Aaron RakersWells Fargo — Analyst

Right, right. Then the follow-up question is, Gianluca, when you talk about the model and we now talk about 30% to 33% gross margin and confidence around that, I’m curious as to how you’re thinking about operating expense investments. You talked about opex remaining at similar levels these next couple of quarters, but should we start thinking about that you’d let that drop through above that and drive an above-20% operating margin, or would you start to reinvest that and cap off margin at that long term high end of the target model?

Gianluca RomanoExecutive Vice President and Chief Financial Officer

For the opex, we think the level of FQ4, we can maintain that level through the fiscal ’22. We are now — start targeting more, we are a little bit more marketing expenses. The performance is very good, so comparing to maybe prior year, we also have a little bit higher variable compensation. But this level, if we can keep it between $340 million, $345 million per quarter, I think we can do it.

Dave MosleyChief Executive Officer

But if we were to outstrip, I think Aaron, the top end of the range, then we’d look at investments because we have a number of different markets that are growing well right now, so we’d look at what investments we have to make. I think we said this in the script, actually — we have a lot of flexibility inside of $340 million, $350 million, right, so that’s — you know, the first thing we would do is redeploy people inside of that, and we could still tolerate a little bit more investment if we grew north of the top end of the range.

Gianluca RomanoExecutive Vice President and Chief Financial Officer

Operating margin is already 18% right now, so when you model increasing revenue and this level of opex and the gross margin, you were mentioning before, you will see a very good result in terms of operating margin.

Aaron RakersWells Fargo — Analyst

Right, thank you very much.

Dave MosleyChief Executive Officer

Thank you.

Operator

Your next question comes from the line of Patrick Ho with Stifel.

Patrick HoStifel — Analyst

Thank you very much, and congrats on the nice quarter. Dave, maybe first off, in terms of the ramp of your 18 terabyte drive, can you just give a little color of when you expect to see the crossover from 16 to 18, where you’re shipping more exabytes from the 18 terabyte ramp?

Dave MosleyChief Executive Officer

I don’t think we’ve formally looked at it that way, so I don’t have an answer. But I think it’s pretty soon, it’s in the next few quarters. From my perspective, it’s the same product family, so the heads and media are already in the pipeline and some customers are asking for 16s, some customers are asking for 18s, but I think it’s very soon. And then the same heads and media will take us to 20 terabytes on that PMR platform that we talked about, so we may actually spend some of those heads and disks on 20s as well. But I do think we’re going significantly far north of 16 very, very soon.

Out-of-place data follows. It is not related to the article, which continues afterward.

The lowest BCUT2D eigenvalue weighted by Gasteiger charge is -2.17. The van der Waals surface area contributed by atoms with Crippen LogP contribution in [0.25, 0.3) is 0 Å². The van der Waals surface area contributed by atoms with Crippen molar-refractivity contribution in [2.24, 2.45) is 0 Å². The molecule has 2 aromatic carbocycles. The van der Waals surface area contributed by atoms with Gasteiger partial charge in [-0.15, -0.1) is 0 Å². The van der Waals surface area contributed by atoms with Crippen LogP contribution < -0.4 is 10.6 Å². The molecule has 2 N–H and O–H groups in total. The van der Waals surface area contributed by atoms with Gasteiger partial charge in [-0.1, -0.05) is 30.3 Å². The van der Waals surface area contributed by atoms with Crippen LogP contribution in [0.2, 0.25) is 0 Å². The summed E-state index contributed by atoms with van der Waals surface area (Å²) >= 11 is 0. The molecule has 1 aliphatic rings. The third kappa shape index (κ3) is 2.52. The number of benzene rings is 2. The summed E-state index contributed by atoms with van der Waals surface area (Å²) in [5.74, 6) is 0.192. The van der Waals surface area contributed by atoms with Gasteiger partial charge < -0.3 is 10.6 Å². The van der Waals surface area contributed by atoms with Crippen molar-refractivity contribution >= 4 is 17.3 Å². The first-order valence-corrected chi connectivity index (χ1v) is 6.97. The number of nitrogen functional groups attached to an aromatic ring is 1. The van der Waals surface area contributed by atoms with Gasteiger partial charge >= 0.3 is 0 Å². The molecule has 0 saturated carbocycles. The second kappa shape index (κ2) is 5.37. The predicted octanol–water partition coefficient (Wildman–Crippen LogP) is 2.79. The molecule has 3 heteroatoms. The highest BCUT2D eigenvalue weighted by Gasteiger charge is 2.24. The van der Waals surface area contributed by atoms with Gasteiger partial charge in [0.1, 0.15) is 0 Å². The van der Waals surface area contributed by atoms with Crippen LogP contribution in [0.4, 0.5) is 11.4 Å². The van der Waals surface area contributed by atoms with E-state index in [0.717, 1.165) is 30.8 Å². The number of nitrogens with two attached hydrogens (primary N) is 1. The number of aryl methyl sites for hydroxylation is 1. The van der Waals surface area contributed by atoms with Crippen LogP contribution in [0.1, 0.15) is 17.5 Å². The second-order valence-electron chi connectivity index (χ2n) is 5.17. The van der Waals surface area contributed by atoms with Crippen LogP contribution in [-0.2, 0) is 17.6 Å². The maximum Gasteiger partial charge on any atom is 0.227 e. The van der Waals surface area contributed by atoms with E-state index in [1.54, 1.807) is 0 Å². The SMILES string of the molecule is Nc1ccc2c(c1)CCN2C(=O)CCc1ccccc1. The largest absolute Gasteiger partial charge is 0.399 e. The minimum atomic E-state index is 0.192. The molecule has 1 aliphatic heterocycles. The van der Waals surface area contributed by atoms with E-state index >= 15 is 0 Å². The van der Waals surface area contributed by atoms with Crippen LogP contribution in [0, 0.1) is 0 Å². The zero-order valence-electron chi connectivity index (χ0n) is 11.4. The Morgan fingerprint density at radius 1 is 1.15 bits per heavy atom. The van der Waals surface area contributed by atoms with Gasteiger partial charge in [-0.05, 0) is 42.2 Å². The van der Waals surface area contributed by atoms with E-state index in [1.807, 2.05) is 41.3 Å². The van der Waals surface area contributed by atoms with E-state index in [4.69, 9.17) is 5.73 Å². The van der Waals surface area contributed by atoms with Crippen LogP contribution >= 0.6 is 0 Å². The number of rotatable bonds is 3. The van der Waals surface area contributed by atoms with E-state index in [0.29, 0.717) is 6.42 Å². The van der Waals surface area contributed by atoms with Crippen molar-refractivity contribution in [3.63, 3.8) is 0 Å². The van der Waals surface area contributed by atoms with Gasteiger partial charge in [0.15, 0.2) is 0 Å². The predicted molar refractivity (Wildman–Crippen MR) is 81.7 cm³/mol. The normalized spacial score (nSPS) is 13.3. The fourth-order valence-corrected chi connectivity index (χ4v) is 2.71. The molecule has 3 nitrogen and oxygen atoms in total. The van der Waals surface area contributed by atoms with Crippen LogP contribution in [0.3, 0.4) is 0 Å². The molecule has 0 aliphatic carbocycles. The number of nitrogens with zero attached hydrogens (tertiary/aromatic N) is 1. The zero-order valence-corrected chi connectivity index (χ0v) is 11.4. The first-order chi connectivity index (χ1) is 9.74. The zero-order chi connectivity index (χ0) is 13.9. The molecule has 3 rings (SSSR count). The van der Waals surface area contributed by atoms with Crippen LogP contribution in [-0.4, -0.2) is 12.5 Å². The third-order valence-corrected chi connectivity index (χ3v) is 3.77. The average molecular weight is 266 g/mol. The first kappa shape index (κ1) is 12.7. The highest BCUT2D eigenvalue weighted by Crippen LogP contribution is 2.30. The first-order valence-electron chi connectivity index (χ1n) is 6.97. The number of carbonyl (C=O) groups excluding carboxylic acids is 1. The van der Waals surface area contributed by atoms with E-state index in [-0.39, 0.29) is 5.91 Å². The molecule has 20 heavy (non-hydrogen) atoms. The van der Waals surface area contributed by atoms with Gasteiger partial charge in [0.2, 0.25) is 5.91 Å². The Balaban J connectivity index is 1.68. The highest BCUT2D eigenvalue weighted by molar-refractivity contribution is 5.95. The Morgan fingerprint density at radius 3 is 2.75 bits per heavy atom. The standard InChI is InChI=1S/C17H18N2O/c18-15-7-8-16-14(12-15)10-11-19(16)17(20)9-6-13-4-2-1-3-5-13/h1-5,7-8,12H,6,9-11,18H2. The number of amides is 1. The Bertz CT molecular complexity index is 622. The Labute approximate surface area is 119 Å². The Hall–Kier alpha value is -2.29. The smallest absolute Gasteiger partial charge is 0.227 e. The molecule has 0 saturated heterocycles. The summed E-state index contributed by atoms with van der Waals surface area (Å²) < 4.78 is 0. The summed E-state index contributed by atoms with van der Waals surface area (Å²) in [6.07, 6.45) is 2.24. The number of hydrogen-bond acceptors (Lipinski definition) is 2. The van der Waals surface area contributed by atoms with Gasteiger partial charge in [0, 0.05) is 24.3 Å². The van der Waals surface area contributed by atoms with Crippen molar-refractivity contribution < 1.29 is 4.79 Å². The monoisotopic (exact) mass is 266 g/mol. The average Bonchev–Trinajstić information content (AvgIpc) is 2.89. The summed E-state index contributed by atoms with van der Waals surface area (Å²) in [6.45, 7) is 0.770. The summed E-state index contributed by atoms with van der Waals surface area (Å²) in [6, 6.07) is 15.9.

Patrick HoStifel — Analyst

Great, that’s helpful. Maybe as a follow-up for you, Gianluca or yourself, Dave, in terms of the Lyve platform, obviously we’ve seen now the rollout of several product iterations from that family. As it relates to opex, is a lot of that R&D spending done or are you continuing to invest in Lyve where we’ll see future product introductions? Is that part of the, I guess, help in terms of maintaining opex at current levels?

Gianluca RomanoExecutive Vice President and Chief Financial Officer

Yeah, it’s part of the opex guidance we discussed before and we are investing more in Lyve. We think this is a bigger part of our future business. We are very positive on the possible outcomes from that business, so we will invest, but as I said, we will stay around that level of opex that we discussed before.

Patrick HoStifel — Analyst

Great. Thank you.

Operator

And our last question will come from the line of Shannon Cross of Cross Research.

Shannon CrossCross Research — Analyst

Thank you very much. I was just wondering, can you talk about the materiality of the dual actuator drives? It looks like you’ve expanded access to certain other customers recently and I’m just wondering how we should think about it in terms of ASP and benefit as we look forward. And then I have a follow-up. Thank you.